Mike's Woodworking Projects
Continued

 

06/18/2011 I'm making some progress on getting the shop set up.  I'm not just moving the shop, I MOVED, which means moving all the furniture, clothes, etc. and getting the old house ready for sale.  Hasn't left much time for woodworking.  There've been a lot of projects on the new house, other than my shop.  Anyway, here's where I am now.

This is a view of the shop from the open garage door. 

 

Here's my miter bench with drawers for storage.  I took the cabinets from my old shop.  I'm adding dust collection.  My old shop was so small that there was no room for any dust collection, not even a shop vac.  Here, I have a shop vac connected to my miter saw and plugged into an iVac which turns the shop vac on when I pull the trigger on the miter saw.  Works well but dust collection on any miter saw is only partial so I still have to manually clean up occasionally.

 

Here's the other side of the shop (unfinished).  I still have house stuff in the shop but hopefully, I'll get it put away soon.  I also plan to buy a real 2HP dust collector to connect to the table saw, planer, band saw, and Ridgid (brand)sander.

 

I'm working on a tutorial on making a rectangular serving tray.  It's still in process but you can see where I am here

04/17/2011 It's been quite a while since I posted anything here.  Judy and I bought a house together.  The house has a three car garage and I get the two car side for my shop, while Judy gets the single car side.  That's a lot more space than I had before.  I'm building a wall between the single car bay and the two car bay to keep the dust away from Judy's car.  My hope is that I'll be able to leave enough room to put my car in at night - that is, I'll put things on rollers so I can roll them over at night to park and then roll them into the space when I back the car out.  Here's a few pictures of where I am now.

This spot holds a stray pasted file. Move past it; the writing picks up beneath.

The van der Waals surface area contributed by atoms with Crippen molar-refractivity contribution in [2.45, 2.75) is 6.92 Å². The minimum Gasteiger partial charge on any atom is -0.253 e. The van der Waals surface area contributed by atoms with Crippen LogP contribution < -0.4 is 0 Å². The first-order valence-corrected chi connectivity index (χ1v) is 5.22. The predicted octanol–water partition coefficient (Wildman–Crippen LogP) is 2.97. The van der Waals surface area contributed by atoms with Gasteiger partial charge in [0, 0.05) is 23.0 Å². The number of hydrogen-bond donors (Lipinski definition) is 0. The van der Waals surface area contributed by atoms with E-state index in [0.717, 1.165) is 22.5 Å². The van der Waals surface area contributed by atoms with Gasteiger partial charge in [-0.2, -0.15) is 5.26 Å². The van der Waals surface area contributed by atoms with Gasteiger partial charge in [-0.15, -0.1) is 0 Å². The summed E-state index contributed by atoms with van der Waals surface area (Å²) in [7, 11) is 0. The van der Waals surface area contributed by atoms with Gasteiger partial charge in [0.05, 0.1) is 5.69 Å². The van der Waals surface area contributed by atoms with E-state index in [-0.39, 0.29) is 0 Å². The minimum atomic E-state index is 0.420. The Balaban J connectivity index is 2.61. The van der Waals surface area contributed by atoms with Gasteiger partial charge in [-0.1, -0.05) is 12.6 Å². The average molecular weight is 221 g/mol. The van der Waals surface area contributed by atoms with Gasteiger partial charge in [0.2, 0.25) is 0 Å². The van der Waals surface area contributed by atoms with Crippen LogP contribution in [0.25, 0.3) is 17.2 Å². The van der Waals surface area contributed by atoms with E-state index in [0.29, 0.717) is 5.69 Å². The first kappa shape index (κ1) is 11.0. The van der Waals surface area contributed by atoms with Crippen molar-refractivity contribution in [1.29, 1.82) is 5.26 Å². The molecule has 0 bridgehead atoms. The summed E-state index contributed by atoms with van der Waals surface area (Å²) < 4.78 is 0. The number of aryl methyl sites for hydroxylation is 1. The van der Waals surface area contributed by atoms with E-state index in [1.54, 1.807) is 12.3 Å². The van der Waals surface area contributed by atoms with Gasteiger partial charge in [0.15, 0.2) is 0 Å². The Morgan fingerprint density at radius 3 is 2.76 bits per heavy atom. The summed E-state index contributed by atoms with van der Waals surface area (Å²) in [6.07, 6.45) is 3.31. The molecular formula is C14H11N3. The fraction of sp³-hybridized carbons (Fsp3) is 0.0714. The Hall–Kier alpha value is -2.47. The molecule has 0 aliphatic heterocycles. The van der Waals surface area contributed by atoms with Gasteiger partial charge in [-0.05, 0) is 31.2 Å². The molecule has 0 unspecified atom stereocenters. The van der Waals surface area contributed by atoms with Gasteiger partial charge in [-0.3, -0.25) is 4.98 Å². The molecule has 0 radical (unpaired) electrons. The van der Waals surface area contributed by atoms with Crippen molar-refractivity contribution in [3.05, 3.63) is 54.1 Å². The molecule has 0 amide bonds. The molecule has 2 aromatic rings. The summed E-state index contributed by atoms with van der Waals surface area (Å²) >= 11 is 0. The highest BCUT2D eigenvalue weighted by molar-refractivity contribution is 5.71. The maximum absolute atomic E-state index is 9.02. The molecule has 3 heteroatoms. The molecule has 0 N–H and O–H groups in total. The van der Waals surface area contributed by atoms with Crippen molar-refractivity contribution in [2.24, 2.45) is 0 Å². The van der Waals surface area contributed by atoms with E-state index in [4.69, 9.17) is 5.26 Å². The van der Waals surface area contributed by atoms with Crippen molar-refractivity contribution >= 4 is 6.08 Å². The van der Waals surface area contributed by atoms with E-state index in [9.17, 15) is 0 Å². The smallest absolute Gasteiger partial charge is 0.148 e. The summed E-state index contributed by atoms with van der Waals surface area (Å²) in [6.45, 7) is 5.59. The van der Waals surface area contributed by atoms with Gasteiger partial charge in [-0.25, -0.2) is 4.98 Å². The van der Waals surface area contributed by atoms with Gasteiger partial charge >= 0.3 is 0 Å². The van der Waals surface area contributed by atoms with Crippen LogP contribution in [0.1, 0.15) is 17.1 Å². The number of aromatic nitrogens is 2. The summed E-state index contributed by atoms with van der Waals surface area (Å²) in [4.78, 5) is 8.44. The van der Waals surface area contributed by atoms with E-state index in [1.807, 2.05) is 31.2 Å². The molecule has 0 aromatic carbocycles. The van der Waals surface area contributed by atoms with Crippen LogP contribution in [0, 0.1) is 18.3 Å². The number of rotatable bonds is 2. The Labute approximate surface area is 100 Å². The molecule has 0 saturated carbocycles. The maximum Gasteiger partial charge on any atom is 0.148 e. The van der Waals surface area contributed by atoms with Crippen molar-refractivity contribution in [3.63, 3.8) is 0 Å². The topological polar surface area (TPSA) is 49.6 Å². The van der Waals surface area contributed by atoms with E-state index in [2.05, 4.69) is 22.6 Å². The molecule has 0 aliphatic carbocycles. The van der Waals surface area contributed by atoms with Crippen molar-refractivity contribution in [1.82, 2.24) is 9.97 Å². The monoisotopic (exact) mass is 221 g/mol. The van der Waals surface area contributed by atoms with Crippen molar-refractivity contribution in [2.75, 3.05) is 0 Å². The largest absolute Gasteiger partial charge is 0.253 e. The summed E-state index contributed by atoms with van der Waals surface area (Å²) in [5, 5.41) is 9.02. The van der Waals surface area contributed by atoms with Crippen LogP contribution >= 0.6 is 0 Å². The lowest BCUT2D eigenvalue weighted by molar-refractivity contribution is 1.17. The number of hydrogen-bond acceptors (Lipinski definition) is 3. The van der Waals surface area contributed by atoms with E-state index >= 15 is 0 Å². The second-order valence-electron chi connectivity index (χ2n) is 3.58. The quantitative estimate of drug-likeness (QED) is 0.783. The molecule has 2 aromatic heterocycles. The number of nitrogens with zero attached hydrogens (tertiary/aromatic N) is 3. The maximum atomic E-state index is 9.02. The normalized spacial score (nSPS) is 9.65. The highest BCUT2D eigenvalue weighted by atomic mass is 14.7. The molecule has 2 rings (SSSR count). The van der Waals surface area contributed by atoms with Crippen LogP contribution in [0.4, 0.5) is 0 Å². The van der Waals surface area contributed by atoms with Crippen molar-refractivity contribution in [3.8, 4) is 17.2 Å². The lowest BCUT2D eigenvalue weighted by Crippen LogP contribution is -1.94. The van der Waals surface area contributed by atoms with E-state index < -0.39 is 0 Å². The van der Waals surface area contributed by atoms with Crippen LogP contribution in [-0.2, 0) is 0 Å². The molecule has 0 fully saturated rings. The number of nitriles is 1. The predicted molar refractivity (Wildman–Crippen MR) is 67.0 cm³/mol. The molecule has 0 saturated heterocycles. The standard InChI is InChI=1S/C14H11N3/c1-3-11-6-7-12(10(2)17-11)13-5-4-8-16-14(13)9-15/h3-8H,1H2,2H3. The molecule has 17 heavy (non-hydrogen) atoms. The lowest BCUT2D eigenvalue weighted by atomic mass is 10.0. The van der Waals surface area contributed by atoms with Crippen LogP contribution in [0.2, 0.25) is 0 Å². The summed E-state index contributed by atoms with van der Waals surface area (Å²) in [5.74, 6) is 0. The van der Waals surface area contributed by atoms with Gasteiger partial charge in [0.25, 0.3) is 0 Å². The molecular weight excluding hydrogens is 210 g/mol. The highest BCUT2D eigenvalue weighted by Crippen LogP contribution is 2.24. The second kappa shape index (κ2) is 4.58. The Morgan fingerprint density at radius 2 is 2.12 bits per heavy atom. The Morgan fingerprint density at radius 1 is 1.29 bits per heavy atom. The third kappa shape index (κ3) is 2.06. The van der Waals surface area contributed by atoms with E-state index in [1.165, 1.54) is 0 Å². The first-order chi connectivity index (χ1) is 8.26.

This is a picture of the two car bay with all my stuff piled in the center.

Here's a couple of shots of the new wall and the electric wiring running through it.

On the other side of the garage, I put a 60 amp subpanel which feeds essentially all the outlets in the garage.  You can also see some of the outlets I installed in that wall.  I have three 230V circuits and four 115V circuits.  I staggered the outlets so that outlets next to each other are on separate circuits.  The wiring is 12 gauge for both the 115V and 230V circuits, with 20 amp breakers.  I can't imagine using any motors greater than 3 HP so that should be sufficient.  Actually, the only 230V units will likely be the table saw and the dust collection.

 

It's a LOT of work getting a shop set up again.  Building the wall and running the electricity is just the beginning.  There's so much to build and organize before I can start doing fine woodworking again.  I set up and organized my old shop over the several years.  I'm trying to duplicate that in this shop in a few months.  I don't ever want to move again!

02/19/2011 I've been contacted by people who want me to make a tray for them.  I put together a web page on the trays which you can see here.